health

U.S. Navy bans e-cigarettes from all of its ships and aircraft

U.S. Navy bans e-cigarettes from all of its ships and aircraft

We've seen enough incidents involving e-cigarette batteries to know they can be dangerous. The issues tend to revolve around either poorly constructed 'vaping' devices or users improperly storing the batteries and shorting them out via loose change and key rings. While we've seen these incidents happen at home, in courtrooms, and at convenience stores, the U.S. Navy has seen them elsewhere: on its own ships, where the vaping devices are now banned.

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Apple tipped to be working on non-invasive glucose monitor

Apple tipped to be working on non-invasive glucose monitor

Wearables are great for keeping track of activity and reminding us to stay fit, but they are hardly medical devices. The closest some, but not all, get is having a heart rate monitor or a blood oxygen level sensor. In the very near future, however, at least one wearable might have one more thing: a sugar level monitor. According to insider sources, Apple is probably closer anyone has ever been to creating the holy grail of the intersection of medicine and mobile technology: a glucose monitor that you can simply wear on your skin, just like an Apple Watch.

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S Health changed to Samsung Health, adds ‘Ask an Expert’ feature

S Health changed to Samsung Health, adds ‘Ask an Expert’ feature

Back in January, we heard rumor that Samsung had plans to change its S Health app to coincide with the Galaxy S8's launch, and that such changes include a doctor-centric feature. It wasn't clear at the time whether the app would be exclusive to the S8 or would be a general update to S Health, but now we have our answer: the app has been updated on the Google Play Store, and it has received a new name.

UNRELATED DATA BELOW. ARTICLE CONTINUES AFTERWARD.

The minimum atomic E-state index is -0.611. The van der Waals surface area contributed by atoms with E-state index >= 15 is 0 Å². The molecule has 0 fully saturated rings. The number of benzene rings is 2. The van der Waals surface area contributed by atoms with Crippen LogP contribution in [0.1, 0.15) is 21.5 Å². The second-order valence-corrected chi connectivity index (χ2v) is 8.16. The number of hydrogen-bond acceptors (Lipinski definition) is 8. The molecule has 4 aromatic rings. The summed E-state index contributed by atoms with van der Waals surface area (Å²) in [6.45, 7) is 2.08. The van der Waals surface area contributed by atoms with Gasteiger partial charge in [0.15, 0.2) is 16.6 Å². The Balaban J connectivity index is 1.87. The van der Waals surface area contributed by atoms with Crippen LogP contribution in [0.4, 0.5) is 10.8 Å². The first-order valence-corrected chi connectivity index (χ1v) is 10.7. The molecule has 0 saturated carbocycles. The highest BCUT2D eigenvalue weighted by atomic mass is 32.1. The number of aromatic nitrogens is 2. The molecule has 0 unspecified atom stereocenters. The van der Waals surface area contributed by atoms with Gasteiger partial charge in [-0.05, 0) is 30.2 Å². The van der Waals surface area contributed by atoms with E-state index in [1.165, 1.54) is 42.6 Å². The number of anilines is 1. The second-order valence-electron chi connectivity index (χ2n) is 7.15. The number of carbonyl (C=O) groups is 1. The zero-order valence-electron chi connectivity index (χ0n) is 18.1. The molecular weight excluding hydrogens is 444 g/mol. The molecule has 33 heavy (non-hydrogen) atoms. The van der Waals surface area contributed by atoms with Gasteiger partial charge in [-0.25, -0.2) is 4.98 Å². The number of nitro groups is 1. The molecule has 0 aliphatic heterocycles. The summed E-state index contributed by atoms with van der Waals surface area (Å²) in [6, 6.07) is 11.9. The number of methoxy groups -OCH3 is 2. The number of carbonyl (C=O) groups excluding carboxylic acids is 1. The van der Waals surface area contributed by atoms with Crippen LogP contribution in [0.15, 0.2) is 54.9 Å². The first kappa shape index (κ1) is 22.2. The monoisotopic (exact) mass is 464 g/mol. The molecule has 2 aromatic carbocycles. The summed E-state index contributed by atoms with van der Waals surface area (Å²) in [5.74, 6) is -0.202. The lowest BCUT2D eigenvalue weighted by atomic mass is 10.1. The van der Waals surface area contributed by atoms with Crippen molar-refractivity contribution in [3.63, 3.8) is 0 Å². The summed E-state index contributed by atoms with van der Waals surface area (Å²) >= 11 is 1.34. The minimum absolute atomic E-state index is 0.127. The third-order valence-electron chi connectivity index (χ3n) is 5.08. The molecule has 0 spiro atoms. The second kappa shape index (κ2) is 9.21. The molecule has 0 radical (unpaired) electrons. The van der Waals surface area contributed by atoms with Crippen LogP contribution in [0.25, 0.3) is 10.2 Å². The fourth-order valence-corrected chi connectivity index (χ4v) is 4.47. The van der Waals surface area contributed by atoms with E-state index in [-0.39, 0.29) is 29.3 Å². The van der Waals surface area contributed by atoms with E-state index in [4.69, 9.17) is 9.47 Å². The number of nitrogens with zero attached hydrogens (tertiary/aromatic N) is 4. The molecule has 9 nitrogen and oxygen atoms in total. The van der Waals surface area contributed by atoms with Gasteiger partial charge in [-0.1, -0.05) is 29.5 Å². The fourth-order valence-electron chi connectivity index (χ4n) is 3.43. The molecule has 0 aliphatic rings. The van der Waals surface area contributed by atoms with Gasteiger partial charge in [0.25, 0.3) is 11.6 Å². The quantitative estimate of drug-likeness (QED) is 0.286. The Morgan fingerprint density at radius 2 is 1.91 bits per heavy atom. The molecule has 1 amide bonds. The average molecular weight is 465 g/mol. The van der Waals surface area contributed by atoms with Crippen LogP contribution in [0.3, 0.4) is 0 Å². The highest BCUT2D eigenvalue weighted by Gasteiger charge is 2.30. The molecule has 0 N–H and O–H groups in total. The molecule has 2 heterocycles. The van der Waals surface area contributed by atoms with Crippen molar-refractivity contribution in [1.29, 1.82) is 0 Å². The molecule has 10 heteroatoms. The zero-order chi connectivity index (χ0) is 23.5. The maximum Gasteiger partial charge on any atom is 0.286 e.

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This common antibiotic may help prevent PTSD

This common antibiotic may help prevent PTSD

Humans are wired to have a fear response to certain things, but in some cases that fear response can go haywire, and the result is an individual afflicted with PTSD. Many researchers have spent many years searching for a suitable treatment that is both effective and easily acquired. According to a new study, the solution may be a common antibiotic called doxycycline, which has been shown to diminish fear response in volunteers.

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Google adds direct fitness class booking on desktop and mobile

Google adds direct fitness class booking on desktop and mobile

Summer is approaching, and that means many people are making a last-minute scramble to get in shape ahead of upcoming vacations and trips to the beach. Just in time to help is a new feature from Google called 'Reserve with Google,' a way to find nearby fitness studios and then book an appointment with them directly. The feature is launching on both desktop and mobile devices, and, at times, includes promotions for users.

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Adidas ALL DAY fitness app takes athletes through a full day

Adidas ALL DAY fitness app takes athletes through a full day

Adidas has introduced its new ALL DAY fitness app designed to motivate athletes and fitness enthusiasts throughout the entire day, staying relevant morning through night. The app focuses on four core categories that Adidas says drives performance and wellbeing among athletes: Movement, Nutrition, Mindset, and Rest. When the app launches, it'll include things like workouts from well-known trainers, diet tips from chefs, and more.